It is relatively common to use "housekeeping" genes when performing qPCR experiments. I would like to know how common (or uncommon) that a gene expression found in RNAseq can be replicated with qPCR.
Indeed, I usually get fairly comparable results between these two experimental techniques. However, I shift to study metabolism-related pathways recently and found that many of the transcriptional changes are not consistent between RNAseq and qPCR. One possibility is the metabolism shift will induce a large array of gene changes, that might also include the "housekeeping" gene I chose (I usually use actin or 36b4).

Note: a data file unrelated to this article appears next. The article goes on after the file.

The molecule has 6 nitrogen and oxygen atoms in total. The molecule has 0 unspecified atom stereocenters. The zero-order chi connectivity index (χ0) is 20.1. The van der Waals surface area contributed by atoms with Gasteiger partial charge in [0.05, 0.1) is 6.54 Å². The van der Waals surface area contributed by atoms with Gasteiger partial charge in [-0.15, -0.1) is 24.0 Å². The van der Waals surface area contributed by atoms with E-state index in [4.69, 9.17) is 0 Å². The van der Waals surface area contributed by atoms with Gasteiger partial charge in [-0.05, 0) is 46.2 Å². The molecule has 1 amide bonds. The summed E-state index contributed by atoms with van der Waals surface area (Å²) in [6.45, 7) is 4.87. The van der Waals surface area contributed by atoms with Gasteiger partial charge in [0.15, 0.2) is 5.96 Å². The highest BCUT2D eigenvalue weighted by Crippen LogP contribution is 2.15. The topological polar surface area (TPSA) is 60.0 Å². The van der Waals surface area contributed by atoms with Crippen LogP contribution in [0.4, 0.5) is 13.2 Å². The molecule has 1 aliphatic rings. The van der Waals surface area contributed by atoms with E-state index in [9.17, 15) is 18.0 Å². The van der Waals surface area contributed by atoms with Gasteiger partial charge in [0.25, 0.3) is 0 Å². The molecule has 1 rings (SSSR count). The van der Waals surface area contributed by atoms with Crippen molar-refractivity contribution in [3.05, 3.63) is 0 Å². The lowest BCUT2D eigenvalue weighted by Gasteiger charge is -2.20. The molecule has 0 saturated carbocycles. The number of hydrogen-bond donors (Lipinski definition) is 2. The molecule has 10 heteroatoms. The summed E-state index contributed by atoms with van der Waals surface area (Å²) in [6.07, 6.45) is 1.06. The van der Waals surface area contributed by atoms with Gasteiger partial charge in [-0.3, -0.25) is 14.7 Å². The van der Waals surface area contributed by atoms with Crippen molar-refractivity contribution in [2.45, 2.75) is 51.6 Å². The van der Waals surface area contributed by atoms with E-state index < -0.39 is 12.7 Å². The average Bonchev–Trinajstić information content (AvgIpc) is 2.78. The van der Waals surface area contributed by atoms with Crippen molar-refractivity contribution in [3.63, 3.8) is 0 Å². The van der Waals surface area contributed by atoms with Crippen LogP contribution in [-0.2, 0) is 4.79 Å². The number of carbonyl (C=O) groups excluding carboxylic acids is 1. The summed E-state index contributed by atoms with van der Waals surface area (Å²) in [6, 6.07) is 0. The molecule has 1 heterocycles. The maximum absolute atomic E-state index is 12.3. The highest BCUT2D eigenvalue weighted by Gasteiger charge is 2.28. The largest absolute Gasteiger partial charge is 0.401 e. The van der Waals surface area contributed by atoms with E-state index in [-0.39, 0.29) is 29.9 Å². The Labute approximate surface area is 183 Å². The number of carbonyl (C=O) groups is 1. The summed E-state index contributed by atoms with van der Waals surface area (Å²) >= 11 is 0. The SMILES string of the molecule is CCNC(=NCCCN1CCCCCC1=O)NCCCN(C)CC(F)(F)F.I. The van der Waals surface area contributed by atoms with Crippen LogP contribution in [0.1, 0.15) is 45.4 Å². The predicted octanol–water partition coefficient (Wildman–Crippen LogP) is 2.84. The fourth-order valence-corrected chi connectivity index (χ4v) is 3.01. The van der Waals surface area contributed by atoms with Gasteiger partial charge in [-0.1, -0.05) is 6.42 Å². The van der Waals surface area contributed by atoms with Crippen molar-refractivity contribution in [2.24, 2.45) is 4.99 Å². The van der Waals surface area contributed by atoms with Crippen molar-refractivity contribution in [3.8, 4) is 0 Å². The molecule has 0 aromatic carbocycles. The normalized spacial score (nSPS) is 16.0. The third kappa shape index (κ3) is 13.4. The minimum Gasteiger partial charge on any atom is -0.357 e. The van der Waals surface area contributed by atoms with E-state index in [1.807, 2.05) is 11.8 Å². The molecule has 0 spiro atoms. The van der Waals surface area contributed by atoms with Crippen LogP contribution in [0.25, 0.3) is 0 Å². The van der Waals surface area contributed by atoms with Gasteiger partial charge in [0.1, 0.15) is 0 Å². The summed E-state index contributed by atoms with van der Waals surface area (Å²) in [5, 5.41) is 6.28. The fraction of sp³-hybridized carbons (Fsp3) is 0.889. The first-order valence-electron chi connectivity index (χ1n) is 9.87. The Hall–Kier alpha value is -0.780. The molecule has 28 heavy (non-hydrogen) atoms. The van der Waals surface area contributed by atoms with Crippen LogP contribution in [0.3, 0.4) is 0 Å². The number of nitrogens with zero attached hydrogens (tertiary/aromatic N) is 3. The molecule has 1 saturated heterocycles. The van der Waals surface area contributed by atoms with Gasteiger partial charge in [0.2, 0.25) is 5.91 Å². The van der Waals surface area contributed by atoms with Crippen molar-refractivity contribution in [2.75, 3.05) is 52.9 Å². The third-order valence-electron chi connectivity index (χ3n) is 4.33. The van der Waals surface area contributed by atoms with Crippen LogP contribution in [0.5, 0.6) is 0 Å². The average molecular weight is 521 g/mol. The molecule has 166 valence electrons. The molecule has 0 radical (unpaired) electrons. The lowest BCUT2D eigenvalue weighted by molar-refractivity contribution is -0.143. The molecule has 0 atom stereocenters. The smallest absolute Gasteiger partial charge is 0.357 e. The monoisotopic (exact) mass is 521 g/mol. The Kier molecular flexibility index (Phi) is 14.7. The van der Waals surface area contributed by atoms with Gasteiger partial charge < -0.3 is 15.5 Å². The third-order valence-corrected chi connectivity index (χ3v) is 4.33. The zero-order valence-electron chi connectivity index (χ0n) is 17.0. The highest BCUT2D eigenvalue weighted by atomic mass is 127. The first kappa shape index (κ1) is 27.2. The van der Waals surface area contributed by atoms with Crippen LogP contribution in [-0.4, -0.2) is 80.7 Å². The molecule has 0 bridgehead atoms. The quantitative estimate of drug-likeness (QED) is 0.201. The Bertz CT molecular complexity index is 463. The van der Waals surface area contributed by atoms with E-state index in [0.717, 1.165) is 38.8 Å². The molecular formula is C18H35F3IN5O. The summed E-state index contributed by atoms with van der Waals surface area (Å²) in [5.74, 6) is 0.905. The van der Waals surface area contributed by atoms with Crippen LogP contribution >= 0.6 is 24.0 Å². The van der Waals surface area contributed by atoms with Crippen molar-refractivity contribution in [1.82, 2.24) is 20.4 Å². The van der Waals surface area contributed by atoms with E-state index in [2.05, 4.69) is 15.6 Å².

an example is: we found that from RNAseq, the actin level is downregulated after the treatment, thus, indeed make using actin as a "housekeeping" gene invalid. On the other hand, I wonder if that down-regulation of actin could result from generally up-regulation of all other genes? Given that many RNAseq will still be normalized to the total library size, thus, I am not sure the analysis pipeline, such as DESeq2, can deal with this.
I wonder are there any means to correct this, or at least diagnosis on the data structure/ quality so that I can know I should interpret the RNAseq/ qPCR result with cautions?